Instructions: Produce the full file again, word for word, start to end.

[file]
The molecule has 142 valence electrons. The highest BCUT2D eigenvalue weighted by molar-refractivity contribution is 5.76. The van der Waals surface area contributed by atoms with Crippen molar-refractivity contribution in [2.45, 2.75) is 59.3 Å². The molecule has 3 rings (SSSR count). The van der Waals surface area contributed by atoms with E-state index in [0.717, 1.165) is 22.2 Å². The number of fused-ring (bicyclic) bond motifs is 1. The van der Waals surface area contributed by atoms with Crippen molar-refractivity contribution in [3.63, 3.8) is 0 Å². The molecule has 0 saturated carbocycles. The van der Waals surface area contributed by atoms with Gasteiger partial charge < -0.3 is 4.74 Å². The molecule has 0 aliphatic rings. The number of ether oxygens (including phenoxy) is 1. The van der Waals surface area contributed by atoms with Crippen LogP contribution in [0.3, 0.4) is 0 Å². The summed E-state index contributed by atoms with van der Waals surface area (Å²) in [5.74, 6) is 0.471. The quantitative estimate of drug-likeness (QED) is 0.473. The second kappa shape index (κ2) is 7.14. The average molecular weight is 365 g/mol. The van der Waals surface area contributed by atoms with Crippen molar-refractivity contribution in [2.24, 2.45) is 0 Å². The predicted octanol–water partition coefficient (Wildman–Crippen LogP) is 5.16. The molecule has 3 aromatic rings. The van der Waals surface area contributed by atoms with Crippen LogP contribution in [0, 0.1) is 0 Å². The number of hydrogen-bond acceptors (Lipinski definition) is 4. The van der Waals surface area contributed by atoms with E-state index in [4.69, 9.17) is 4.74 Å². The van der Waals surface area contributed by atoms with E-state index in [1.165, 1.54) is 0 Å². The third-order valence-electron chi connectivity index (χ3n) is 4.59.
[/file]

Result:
The molecule has 142 valence electrons. The highest BCUT2D eigenvalue weighted by molar-refractivity contribution is 5.76. The van der Waals surface area contributed by atoms with Crippen molar-refractivity contribution in [2.45, 2.75) is 59.3 Å². The molecule has 3 rings (SSSR count). The van der Waals surface area contributed by atoms with E-state index in [0.717, 1.165) is 22.2 Å². The number of fused-ring (bicyclic) bond motifs is 1. The van der Waals surface area contributed by atoms with Crippen molar-refractivity contribution in [3.63, 3.8) is 0 Å². The molecule has 0 saturated carbocycles. The van der Waals surface area contributed by atoms with Gasteiger partial charge < -0.3 is 4.74 Å². The molecule has 0 aliphatic rings. The number of ether oxygens (including phenoxy) is 1. The van der Waals surface area contributed by atoms with Crippen LogP contribution in [0.3, 0.4) is 0 Å². The summed E-state index contributed by atoms with van der Waals surface area (Å²) in [5.74, 6) is 0.471. The quantitative estimate of drug-likeness (QED) is 0.473. The second kappa shape index (κ2) is 7.14. The average molecular weight is 365 g/mol. The van der Waals surface area contributed by atoms with Crippen molar-refractivity contribution in [2.24, 2.45) is 0 Å². The predicted octanol–water partition coefficient (Wildman–Crippen LogP) is 5.16. The molecule has 3 aromatic rings. The van der Waals surface area contributed by atoms with Crippen LogP contribution in [0, 0.1) is 0 Å². The number of hydrogen-bond acceptors (Lipinski definition) is 4. The van der Waals surface area contributed by atoms with E-state index in [4.69, 9.17) is 4.74 Å². The van der Waals surface area contributed by atoms with E-state index in [1.165, 1.54) is 0 Å². The third-order valence-electron chi connectivity index (χ3n) is 4.59.